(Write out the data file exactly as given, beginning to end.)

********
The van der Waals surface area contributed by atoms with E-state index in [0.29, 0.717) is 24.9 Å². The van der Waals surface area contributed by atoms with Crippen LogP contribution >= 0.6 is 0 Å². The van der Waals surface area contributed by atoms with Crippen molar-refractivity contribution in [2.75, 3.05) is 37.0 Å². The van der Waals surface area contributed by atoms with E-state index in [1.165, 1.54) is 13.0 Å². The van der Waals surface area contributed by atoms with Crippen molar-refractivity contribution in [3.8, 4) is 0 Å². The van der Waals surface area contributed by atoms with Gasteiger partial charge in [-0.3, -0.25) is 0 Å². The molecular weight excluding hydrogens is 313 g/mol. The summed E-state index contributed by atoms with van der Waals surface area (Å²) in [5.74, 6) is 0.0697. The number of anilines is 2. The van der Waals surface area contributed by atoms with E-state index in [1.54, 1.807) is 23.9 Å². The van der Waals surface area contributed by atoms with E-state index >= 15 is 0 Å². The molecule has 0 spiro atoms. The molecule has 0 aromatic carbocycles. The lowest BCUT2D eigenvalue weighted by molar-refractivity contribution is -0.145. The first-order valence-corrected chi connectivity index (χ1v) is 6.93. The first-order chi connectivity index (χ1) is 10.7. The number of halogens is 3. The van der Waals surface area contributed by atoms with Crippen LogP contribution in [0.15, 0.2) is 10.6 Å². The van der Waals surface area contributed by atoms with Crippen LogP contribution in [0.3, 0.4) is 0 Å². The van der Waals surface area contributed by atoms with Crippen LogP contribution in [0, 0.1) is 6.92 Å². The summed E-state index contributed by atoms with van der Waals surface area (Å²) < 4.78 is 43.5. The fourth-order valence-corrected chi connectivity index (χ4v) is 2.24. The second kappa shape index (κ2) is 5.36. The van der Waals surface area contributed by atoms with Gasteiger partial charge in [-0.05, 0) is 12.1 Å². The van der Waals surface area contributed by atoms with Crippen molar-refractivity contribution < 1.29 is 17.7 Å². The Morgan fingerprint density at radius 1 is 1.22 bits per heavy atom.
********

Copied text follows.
The van der Waals surface area contributed by atoms with E-state index in [0.29, 0.717) is 24.9 Å². The van der Waals surface area contributed by atoms with Crippen LogP contribution >= 0.6 is 0 Å². The van der Waals surface area contributed by atoms with Crippen molar-refractivity contribution in [2.75, 3.05) is 37.0 Å². The van der Waals surface area contributed by atoms with E-state index in [1.165, 1.54) is 13.0 Å². The van der Waals surface area contributed by atoms with Crippen molar-refractivity contribution in [3.8, 4) is 0 Å². The van der Waals surface area contributed by atoms with Gasteiger partial charge in [-0.3, -0.25) is 0 Å². The molecular weight excluding hydrogens is 313 g/mol. The summed E-state index contributed by atoms with van der Waals surface area (Å²) in [5.74, 6) is 0.0697. The number of anilines is 2. The van der Waals surface area contributed by atoms with E-state index in [1.54, 1.807) is 23.9 Å². The van der Waals surface area contributed by atoms with E-state index >= 15 is 0 Å². The molecule has 0 spiro atoms. The molecule has 0 aromatic carbocycles. The lowest BCUT2D eigenvalue weighted by molar-refractivity contribution is -0.145. The first-order valence-corrected chi connectivity index (χ1v) is 6.93. The first-order chi connectivity index (χ1) is 10.7. The number of halogens is 3. The van der Waals surface area contributed by atoms with Crippen LogP contribution in [0.15, 0.2) is 10.6 Å². The van der Waals surface area contributed by atoms with Crippen LogP contribution in [0.3, 0.4) is 0 Å². The van der Waals surface area contributed by atoms with Crippen LogP contribution in [0, 0.1) is 6.92 Å². The summed E-state index contributed by atoms with van der Waals surface area (Å²) < 4.78 is 43.5. The fourth-order valence-corrected chi connectivity index (χ4v) is 2.24. The second kappa shape index (κ2) is 5.36. The van der Waals surface area contributed by atoms with Gasteiger partial charge in [-0.05, 0) is 12.1 Å². The van der Waals surface area contributed by atoms with Crippen molar-refractivity contribution < 1.29 is 17.7 Å². The Morgan fingerprint density at radius 1 is 1.22 bits per heavy atom.